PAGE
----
Our museum feature, a cruet set with metal stand, a 4-quart covered casserole with metal stand, and a samovar were produced in the
Round-Up dinnerware pattern by Red Wing Potteries.
Nestled by the Mississippi River in the shadow of a river promontory, the Red Wing Stoneware Company by the late 19th century was part of the commercial structure of a city that had become an industrial powerhouse in the upper Midwest. Author Ray Reiss in his book, “Red Wing Art Pottery,” notes that the city was incorporated in 1864, just 6 years after Minnesota had been admitted as a state into the Union. Red Wing bustled with manufacturing plants, grain elevators, and extensive docks as a port on the Mississippi. After deposits of clay were discovered nearby, the city ultimately became the largest single producer of utilitarian stoneware in the nation, writes Ray Pahnke in an article, “The Largest Pottery,” in the “Red Wing Collectors Society Newsletter.”
A potter, German immigrant John Paul, is credited with discovering the clay deposits near Red Wing in 1861, writes Ray Reiss. Paul sold his handmade wares to friends and neighbors, and small potteries sprang up in the area. Red Wing Potteries, Inc., founded in 1936, emerged from a series of different companies (no less than five!), commencing with the Red Wing Stoneware Company in 1878. These corporate changes make for interesting challenges for collectors of Red Wing pottery, which, of course, is part of the attraction!
The handmade tradition of immigrant Paul’s wares was carried forward in the products of Red Wing Potteries. With the development of modern mechanical refrigeration, along with the passage of the Volstead Act and the era of Prohibition, commercial demand for stoneware jugs and crocks declined dramatically. Responding to these marketing changes in the late 1920s, Red Wing Potteries introduced its Art Pottery line, crafting decorative flower pots and kitchenware. In 1932 the company began producing Art Pottery for legendary marketing agent George Rumrill. Produced until 1937 and marked with Rumrill’s last name, these pieces are highly sought after by collectors today. Pieces from the decorative flower pot, kitchenwares, and Rumrill collections represent important contributions to the history of the Arts and Crafts movement in the U.S.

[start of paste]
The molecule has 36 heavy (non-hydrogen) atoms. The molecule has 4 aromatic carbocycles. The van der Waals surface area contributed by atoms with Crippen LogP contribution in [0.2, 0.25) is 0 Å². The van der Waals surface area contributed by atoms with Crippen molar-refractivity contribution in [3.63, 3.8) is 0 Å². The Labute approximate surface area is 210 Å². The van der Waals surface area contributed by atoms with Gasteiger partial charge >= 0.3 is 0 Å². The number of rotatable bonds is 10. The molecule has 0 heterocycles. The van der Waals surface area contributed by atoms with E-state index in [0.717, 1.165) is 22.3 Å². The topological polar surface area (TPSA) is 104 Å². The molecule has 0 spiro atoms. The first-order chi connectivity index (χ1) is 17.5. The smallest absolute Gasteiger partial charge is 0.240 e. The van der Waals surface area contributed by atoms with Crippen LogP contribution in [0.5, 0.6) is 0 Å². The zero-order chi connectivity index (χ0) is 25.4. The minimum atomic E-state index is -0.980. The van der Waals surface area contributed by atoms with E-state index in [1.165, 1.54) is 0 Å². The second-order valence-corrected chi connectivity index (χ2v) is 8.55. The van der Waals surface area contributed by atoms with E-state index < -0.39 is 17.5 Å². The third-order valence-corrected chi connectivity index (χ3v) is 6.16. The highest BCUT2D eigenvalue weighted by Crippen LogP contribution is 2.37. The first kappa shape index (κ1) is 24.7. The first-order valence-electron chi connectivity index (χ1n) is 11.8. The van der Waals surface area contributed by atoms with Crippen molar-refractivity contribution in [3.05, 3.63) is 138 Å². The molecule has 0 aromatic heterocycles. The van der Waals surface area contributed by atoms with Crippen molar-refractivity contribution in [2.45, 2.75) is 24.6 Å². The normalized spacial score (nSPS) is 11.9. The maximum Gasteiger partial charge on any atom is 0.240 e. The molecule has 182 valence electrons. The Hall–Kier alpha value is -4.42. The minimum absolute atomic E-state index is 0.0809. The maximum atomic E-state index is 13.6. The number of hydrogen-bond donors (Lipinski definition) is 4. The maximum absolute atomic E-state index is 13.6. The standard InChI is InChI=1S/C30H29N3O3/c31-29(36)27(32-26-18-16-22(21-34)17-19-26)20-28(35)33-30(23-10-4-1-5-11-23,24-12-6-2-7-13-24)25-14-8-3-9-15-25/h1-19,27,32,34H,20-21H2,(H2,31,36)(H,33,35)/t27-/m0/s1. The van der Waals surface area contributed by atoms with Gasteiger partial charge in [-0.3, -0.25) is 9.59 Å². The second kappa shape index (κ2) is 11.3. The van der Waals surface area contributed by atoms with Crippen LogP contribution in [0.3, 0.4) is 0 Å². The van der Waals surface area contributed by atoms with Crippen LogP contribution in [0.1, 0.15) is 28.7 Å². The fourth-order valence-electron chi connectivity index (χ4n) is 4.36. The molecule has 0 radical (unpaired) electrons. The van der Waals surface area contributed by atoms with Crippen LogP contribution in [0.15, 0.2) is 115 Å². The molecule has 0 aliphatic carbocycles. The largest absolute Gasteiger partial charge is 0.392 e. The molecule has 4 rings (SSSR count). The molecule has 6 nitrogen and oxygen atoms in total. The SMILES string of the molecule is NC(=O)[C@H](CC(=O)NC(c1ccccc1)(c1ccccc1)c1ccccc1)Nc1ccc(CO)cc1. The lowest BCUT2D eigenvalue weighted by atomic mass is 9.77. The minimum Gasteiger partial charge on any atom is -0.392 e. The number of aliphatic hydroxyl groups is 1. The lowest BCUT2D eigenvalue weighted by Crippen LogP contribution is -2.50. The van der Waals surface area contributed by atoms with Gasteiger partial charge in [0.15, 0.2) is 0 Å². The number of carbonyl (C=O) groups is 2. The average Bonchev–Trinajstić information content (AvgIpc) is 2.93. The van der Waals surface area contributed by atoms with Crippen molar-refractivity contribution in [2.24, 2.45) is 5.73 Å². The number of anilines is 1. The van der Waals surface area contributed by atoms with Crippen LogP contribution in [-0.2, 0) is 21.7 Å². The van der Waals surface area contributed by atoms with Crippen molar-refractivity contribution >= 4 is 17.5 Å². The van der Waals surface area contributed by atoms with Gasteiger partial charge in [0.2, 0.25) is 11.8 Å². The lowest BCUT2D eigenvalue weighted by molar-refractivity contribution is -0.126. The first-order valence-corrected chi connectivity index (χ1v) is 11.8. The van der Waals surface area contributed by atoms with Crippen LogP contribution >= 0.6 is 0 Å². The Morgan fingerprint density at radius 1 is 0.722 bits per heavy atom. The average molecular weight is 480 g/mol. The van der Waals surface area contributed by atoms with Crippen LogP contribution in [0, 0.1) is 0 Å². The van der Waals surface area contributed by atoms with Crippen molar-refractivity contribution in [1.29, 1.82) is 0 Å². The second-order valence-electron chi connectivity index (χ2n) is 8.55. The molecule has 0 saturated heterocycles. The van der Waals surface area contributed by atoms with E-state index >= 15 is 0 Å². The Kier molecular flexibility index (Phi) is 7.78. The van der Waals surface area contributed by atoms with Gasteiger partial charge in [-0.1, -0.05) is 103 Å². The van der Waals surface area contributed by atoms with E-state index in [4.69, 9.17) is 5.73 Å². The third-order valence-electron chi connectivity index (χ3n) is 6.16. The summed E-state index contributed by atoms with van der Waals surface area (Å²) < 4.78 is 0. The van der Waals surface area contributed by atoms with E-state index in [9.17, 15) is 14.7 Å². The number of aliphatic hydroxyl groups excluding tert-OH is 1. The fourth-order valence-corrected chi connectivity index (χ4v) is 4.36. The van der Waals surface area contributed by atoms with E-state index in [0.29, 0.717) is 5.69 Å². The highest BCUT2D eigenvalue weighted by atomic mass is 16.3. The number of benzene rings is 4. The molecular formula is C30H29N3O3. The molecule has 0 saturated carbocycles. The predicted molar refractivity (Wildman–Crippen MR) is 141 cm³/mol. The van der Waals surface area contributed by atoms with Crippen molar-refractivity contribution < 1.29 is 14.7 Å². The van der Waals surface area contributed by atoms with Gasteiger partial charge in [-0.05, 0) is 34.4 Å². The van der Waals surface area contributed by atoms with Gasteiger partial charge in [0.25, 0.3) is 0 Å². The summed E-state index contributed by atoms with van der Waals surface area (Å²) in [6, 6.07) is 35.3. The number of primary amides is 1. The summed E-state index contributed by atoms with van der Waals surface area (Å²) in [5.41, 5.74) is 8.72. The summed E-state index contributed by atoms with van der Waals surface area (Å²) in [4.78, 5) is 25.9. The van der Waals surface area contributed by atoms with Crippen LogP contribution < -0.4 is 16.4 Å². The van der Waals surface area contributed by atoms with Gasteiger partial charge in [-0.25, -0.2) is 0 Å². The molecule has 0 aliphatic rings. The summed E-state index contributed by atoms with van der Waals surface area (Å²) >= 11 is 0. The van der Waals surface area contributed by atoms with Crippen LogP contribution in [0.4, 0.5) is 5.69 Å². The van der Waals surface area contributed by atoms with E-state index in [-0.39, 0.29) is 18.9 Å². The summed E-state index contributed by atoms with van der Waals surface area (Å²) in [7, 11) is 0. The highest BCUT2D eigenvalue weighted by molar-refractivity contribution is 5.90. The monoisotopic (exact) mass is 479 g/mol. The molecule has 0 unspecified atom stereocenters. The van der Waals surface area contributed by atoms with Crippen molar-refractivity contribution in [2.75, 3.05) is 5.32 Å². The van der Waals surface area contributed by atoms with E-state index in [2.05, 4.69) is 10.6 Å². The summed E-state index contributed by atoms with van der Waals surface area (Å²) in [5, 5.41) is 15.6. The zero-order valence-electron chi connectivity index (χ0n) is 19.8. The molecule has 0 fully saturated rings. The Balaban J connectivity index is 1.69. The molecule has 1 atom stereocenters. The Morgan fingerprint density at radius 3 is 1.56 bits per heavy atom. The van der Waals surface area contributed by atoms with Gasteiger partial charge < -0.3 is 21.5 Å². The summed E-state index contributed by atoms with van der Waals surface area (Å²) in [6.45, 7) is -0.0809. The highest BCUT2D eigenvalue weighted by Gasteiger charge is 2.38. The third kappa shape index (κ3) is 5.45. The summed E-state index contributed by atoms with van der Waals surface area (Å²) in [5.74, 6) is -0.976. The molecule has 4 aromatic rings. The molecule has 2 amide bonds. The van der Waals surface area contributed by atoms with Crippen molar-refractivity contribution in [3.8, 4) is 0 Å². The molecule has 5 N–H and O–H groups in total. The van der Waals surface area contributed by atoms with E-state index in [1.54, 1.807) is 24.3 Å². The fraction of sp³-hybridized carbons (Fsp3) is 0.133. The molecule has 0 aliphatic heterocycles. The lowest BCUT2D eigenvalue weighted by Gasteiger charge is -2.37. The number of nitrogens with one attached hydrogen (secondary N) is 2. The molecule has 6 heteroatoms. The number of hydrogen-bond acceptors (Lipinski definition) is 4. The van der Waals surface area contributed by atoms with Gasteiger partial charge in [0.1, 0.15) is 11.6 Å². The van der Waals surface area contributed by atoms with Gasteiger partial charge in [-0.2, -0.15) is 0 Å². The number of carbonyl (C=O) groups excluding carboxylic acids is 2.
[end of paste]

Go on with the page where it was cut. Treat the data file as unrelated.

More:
At about the same time that the company changed its name to Red Wing Potteries in 1936, it began to produce dinnerware.
Round-Up, which shows the strong influence of the American West, with cowboys, corrals, steers, and chuck wagons in its whimsical designs, was produced in 1958. The hand-painted pieces are playful, as can be seen in the different finials on the casserole and samovar (referred to as a “two-gallon water cooler” in Red Wing marketing literature, the piece sometimes included a ceramic stand).
Round-Up was one of the patterns in the company’s “Casual” line, introduced in 1955 in response to the changing American lifestyle following the end of World War II.
While the Red Wing
Round-Up cruet set, casserole, and samovar in our museum are not for sale, Replacements, Ltd. carries a great selection of
Red Wing patterns that are available for purchase. Be sure to browse our web site. And remember that we always invite you to visit our facilities – here you’ll see a stunning variety of silver, china, crystal, and collectibles! Our warehouse facilities (the size of 7 football fields) hold more than 13,000,000 individual pieces in more than 390,000 patterns! Our Showroom and Museum are open from 9:00am to 7:00pm ET, 7 days a week (except holidays); free tours are available from 9:30am to 6:00pm ET, 7 days a week. The Showroom and Museum are conveniently located between Greensboro and Burlington, NC, at
exit 132 off Interstate 85/40. We look forward to seeing you!